• Omitting -color and just typing border:#101 still maps correctly to the border-color property.
  • Omitting -size and just typing font:32 still maps correctly to the font-size property.
  • Omitting -weight and just typing font:bold still maps correctly to the font-weight property.

For other style shorthands, see their respective documentation.

Symbolic styles

Of all styles, only animation and transition can be represented by symbols. The native(ish) CSS would look like:

<p class="animation:fade|1s|ease transition:opacity|3s"></p>

Try using symbols to make them elegant. 43% code

<p class="@fade|1s|ease ~opacity|3s">...</p>
符號設計理念
@

Wouldn't it makes sense to evolve from @keyframes fade { ... } to @fade?

~

Doesn't the curve of the ~ symbol seems to imply a transition?


Styles with units

For units or numerical styles, we provide practical default units and conversion behaviors according to their characteristics.

For native CSS such as:

<p class="font-size:3rem transform:rotate(30deg)">...</p>

Let's convert and preset the units for you. 13% code

<p class="font-size:48 transform:rotate(30)">...</p>

Try using shorthand to simplify further. 53% code

<p class="font:48 rotate(30)">...</p>

In the above example, the font size has no specified unit so it is determined as a pixel value and converted to rem for you; the rotate() value is automatically preset to deg.

Styles with colors

Some styles like color, fill, background-color, etc. are colorable, the preset will match our color system.

Up to 48 brightness levels are available for each color, with ranges of 2, 4, 6 ... 98.

<p class="color:blue-60">Use the tint 60 of blue</p>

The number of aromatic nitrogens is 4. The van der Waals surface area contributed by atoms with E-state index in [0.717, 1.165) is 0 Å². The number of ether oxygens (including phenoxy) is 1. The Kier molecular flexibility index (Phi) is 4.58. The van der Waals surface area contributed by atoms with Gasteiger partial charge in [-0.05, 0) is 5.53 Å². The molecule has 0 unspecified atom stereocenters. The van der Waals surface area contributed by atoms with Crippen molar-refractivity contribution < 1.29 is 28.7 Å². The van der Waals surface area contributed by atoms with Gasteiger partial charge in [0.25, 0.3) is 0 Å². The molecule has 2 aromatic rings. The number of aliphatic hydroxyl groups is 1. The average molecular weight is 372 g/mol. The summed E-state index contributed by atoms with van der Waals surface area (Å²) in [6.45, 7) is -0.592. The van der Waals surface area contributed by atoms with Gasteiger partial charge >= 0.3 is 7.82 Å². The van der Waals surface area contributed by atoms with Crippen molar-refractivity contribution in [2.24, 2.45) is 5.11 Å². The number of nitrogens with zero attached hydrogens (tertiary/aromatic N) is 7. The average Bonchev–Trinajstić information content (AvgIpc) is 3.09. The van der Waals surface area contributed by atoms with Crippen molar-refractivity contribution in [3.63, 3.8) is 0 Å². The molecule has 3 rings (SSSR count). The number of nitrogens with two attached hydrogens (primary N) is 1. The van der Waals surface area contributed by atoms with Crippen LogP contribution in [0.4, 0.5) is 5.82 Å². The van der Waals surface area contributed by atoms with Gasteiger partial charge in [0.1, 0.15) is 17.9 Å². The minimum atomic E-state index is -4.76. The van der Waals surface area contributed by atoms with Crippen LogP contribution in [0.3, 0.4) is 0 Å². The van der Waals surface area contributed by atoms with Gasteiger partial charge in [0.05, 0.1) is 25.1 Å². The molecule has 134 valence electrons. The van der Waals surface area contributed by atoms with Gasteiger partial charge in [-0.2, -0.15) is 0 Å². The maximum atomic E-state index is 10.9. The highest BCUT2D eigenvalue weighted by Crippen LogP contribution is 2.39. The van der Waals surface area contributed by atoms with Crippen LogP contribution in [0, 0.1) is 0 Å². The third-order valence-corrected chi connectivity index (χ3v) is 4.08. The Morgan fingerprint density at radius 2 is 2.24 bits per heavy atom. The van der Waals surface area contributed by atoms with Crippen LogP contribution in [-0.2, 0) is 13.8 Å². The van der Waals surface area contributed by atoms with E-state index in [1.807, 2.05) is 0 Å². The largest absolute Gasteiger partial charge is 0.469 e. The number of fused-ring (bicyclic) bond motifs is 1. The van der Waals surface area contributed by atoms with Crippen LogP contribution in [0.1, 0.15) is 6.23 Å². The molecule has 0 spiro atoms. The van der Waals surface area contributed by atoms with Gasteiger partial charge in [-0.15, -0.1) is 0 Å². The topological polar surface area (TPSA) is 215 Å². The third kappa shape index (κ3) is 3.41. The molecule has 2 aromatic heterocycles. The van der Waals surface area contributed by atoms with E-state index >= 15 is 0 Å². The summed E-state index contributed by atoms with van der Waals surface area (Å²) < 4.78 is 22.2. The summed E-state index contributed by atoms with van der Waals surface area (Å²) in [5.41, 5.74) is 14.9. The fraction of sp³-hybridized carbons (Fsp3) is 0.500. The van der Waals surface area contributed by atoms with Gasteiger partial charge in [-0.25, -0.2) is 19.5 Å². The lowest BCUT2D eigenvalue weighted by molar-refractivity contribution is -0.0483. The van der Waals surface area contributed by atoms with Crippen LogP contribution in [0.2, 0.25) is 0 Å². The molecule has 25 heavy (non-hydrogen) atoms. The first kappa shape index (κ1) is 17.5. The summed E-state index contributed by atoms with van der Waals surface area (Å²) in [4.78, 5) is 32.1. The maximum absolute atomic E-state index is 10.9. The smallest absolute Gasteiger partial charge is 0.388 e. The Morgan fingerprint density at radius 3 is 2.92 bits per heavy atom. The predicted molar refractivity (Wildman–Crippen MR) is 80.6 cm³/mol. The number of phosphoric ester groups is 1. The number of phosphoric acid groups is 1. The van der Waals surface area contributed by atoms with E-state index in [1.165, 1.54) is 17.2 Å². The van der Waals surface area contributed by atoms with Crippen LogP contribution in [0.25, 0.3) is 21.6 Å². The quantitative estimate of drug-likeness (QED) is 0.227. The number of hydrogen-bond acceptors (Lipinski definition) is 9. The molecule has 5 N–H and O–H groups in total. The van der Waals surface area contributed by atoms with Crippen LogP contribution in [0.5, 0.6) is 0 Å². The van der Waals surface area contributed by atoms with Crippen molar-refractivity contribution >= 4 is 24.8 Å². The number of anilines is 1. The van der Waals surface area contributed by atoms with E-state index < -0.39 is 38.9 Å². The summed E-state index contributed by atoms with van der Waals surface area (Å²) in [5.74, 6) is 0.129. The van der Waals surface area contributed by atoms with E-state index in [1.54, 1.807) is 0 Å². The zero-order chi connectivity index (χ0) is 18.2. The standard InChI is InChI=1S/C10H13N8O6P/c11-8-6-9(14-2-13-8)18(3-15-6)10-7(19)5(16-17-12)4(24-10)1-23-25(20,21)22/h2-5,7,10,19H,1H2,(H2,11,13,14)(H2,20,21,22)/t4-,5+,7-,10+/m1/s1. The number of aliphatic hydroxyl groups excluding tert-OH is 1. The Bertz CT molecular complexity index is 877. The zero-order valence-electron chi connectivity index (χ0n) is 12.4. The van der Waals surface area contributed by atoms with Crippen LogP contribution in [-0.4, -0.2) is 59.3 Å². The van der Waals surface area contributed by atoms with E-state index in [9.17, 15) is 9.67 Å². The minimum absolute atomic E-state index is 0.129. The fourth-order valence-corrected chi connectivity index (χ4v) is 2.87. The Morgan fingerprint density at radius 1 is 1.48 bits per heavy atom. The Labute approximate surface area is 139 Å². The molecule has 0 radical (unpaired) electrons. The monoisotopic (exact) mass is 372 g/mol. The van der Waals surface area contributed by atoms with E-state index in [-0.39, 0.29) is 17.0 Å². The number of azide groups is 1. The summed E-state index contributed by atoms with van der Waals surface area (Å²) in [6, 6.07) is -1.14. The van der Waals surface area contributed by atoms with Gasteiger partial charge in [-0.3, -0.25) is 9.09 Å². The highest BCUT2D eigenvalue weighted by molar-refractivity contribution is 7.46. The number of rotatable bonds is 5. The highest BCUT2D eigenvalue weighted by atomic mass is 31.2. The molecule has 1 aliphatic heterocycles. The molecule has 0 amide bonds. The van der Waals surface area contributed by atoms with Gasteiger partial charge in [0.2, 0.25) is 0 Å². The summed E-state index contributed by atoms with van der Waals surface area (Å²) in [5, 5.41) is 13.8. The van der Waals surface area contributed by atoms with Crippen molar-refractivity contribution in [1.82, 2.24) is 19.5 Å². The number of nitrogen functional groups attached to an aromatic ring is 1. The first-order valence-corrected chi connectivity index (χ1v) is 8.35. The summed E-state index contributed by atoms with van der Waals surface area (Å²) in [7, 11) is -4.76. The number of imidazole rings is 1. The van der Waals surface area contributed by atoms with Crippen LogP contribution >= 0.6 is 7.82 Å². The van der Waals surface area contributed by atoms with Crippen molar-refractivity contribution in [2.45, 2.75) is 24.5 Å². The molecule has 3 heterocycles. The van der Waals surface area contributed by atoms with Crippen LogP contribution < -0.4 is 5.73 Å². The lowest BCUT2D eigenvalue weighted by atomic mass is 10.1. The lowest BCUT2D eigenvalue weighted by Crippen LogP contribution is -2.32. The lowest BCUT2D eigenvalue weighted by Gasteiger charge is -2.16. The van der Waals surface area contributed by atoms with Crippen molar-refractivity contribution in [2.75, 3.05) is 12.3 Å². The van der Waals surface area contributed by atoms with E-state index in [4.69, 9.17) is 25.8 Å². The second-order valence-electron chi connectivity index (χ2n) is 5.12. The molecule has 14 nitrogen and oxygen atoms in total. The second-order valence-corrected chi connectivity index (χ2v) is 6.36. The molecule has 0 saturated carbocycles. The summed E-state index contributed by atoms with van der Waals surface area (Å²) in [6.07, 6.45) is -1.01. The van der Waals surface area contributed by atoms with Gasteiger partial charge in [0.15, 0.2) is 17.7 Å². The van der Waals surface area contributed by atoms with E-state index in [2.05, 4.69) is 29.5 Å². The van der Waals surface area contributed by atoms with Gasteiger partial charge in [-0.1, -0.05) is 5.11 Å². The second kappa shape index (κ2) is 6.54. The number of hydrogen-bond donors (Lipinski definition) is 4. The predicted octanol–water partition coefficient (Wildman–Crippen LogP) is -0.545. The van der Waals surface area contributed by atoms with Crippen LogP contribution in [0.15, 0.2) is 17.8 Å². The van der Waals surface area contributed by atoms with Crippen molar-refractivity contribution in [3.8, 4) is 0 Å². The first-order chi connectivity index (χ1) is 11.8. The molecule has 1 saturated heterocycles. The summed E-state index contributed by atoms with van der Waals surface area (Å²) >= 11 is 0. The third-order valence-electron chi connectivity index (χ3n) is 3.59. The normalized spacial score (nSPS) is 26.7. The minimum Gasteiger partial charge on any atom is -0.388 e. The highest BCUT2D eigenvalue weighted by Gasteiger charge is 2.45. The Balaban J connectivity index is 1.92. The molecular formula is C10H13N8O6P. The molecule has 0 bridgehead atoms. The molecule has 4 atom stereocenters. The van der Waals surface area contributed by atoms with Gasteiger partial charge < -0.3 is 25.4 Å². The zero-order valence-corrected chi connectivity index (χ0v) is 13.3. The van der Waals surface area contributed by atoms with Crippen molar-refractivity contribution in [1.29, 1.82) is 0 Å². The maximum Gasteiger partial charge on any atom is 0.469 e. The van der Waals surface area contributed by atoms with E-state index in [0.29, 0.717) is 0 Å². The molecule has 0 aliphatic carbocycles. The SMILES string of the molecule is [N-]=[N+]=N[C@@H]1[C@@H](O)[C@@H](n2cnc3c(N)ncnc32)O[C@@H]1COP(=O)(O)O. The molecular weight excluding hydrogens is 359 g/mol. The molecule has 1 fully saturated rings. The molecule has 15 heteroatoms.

To alter the opacity of the color with arbitrary numbers or decimals.

<p class="fill:pink/.5">Use the tint 50 of pink with opacity 50%</p>

Supports the HEX arbitrary value format.

<p class="bg:#121">Use arbitrary hex color codes</p>

Apply color functions such as rgb, rgba, hsl, hsla, etc.

<p class="b:rgb(100,150,200)">Use CSS color functions</p>

You can observe that the above example can apply native CSS APIs such as opacity, #hex, rgb() and even hsl() in addition to our colors.

Each color is provided with fifty tints. This is one of our key features. In most cases, you will never need to adjust the colors yourself.

Make styles !important

Add a ! suffix to the value.

<p class="hide block! text:underline!@sm font:cyan-30!:hover">...</p>

Arbitrary CSS properties

Our built-in optimized CSS property coverage has surpassed all other CSS frameworks.

In addition, we proviode syntax for arbitrary properties, allowing you to use some non-standard or not yet supported CSS properties on demand.

<p class="{block-size:5rem}">...</p>

Why use {}? Read on.

Group styles ✨

The Group is one of our key features since ^1.15.0. It helps you to group styles with the same suffixes of selectors, media queries, etc., preventing class names from growing in length and quantity.

Without grouping, your code would look like:

<ul class="block>li:hover@md width:fit>li:hover@md text:center>li:hover@md font:24>li:hover@md font:blue/.5>li:hover@md"></ul>

Now group. 43% code

<ul class="{block;width:fit;text:center;font:24;font:blue/.5}>li:hover@md"></ul>
符號設計理念
{}

Use the same curly braces as native to group properties and styles into one CSS rule.

;

Use the same semicolon as native to separate properties and styles.


If you care about output sizes, you have to consider whether the target styles you're grouping are highly reused elsewhere. If this is the case, the final CSS rule size will be slightly higher.

We recommend that you prioritize the development experience, as the differences won't be significant and you can optimize them later.

Pseudo-classes

Hover, active, and focus

Try clicking the button to see states change
<button class="bg:indigo bg:indigo-54:hover bg:indigo-58:active outline:indigo-80|3|solid:focus ...">
    Submit
</button>